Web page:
Workers’ compensation claims will increase in severity in 2013
While the frequency of workers’ compensation claims in the US is expected to decrease further in 2013, in line with current trends, their severity and overall cost to insurers will rise, according to a report by Aon Risk Solutions, which blames rising medical costs and gaps in time between incidents occurring and claims being made.
Aon Risk Solutions released its findings in its inaugural Health Care Workers’ Compensation Barometer Report. Vicki Missar, associate director for Aon Global Risk Consulting, identified three key reasons for the severity of claims increasing.
One important factor is the increasing lag times in claims being reported, she said. “Claim severity increases with lag time. The report shows that the longer the delay, the higher the cost.”
She says that this increases from an average of $4,100 when reported by day three compared with $6,200 when reported more than 30 days later. “Instituting and educating management and employees on the need for early report is essential to controlling severity costs,” she said.
Another key factor is rising medical costs. “The cost of medical care in general is on the rise,” said Missar. “Many employers apply solid cost containment strategies, including medical bill review, discounted fee schedules, case management and others that have helped to contain severity but general health care costs continue to rise annually.”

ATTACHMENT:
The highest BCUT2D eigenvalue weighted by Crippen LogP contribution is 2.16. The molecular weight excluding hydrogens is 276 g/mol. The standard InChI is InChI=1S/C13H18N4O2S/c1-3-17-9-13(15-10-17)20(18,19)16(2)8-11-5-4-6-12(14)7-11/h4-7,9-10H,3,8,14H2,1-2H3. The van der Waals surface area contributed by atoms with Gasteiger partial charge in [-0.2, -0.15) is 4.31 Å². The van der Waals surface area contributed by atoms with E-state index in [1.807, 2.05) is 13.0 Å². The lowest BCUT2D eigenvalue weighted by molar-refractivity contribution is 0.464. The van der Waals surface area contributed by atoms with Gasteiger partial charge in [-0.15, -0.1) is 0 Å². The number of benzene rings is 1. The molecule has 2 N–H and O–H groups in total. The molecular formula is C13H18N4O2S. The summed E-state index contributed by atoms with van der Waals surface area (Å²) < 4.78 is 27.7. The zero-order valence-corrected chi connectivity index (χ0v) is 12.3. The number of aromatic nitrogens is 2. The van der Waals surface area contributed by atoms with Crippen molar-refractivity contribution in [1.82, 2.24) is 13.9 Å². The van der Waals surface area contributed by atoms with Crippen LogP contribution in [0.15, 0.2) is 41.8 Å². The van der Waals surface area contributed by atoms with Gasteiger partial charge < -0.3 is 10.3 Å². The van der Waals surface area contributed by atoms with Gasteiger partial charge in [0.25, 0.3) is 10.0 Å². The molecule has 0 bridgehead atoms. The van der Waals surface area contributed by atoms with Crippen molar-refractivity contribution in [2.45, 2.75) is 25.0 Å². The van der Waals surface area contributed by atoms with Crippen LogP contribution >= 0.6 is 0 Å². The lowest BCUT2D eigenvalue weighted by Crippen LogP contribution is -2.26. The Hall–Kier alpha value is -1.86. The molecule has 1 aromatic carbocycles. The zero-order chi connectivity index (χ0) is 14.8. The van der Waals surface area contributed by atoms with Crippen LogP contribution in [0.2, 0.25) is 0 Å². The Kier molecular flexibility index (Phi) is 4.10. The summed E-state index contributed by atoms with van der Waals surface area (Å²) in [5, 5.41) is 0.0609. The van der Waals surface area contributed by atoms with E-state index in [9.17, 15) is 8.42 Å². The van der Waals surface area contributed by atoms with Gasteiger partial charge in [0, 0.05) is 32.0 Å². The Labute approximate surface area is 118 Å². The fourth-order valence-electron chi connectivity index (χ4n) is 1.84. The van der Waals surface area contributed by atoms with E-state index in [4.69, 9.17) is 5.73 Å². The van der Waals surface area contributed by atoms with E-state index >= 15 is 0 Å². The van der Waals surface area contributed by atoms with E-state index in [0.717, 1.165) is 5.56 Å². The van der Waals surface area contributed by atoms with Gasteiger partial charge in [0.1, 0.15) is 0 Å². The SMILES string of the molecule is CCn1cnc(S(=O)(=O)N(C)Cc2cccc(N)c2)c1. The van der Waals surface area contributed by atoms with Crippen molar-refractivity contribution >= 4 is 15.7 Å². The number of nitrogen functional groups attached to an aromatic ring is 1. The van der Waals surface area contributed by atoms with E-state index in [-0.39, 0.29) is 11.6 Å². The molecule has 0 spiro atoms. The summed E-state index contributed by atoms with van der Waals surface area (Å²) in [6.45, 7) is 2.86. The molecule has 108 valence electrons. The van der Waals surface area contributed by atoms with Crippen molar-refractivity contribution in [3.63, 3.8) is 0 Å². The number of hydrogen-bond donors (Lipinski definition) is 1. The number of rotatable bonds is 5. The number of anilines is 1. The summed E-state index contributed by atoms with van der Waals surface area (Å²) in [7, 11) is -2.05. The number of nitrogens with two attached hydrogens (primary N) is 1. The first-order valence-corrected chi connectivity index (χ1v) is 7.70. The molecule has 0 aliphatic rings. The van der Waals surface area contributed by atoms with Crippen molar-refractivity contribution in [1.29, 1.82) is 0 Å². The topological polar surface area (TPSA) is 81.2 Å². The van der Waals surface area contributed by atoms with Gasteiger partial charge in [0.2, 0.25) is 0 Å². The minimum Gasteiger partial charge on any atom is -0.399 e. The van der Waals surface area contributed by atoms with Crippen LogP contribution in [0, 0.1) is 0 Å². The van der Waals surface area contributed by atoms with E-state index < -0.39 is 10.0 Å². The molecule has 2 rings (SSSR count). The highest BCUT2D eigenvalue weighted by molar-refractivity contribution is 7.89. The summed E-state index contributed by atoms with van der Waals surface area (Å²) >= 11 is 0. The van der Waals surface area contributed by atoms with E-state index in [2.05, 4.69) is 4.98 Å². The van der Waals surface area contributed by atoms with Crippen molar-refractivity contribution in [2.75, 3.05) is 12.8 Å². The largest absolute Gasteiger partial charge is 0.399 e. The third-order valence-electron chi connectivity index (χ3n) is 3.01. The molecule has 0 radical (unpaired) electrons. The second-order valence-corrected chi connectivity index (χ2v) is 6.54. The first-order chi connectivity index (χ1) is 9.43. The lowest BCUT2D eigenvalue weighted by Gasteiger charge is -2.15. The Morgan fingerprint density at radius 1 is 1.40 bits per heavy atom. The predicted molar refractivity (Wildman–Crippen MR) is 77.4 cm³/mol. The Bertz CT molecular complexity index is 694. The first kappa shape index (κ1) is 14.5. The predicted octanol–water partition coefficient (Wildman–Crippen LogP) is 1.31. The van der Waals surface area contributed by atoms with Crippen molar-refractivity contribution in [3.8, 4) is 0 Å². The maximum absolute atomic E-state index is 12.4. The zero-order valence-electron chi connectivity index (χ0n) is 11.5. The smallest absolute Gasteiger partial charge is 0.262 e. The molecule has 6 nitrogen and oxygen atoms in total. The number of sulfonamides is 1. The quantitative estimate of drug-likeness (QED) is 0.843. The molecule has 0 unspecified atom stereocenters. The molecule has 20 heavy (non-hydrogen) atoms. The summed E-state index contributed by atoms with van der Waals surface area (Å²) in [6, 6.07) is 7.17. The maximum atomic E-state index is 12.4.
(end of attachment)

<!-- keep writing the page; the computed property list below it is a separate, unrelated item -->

Finally, an aging workforce also plays its part due to an accompanying rise in co-morbidities, whereby the initial diagnosis is complicated by other underlying medical conditions such as arthritis, obesity and mental health. The National Council on Compensation Insurance (NCCI) has reported that the share of workers’ compensation claims that also involve a co-morbidity has tripled in the past decade.
Another NCCI study found that claims that involve co-morbidity, like obesity, generate twice the amount of medical costs compared with a claim without a co-morbidity.
“Companies that are beginning to look at the total health of the worker and integrating their wellness and safety programmes will have greater success in controlling costs associated with co-morbidities,” said Missar.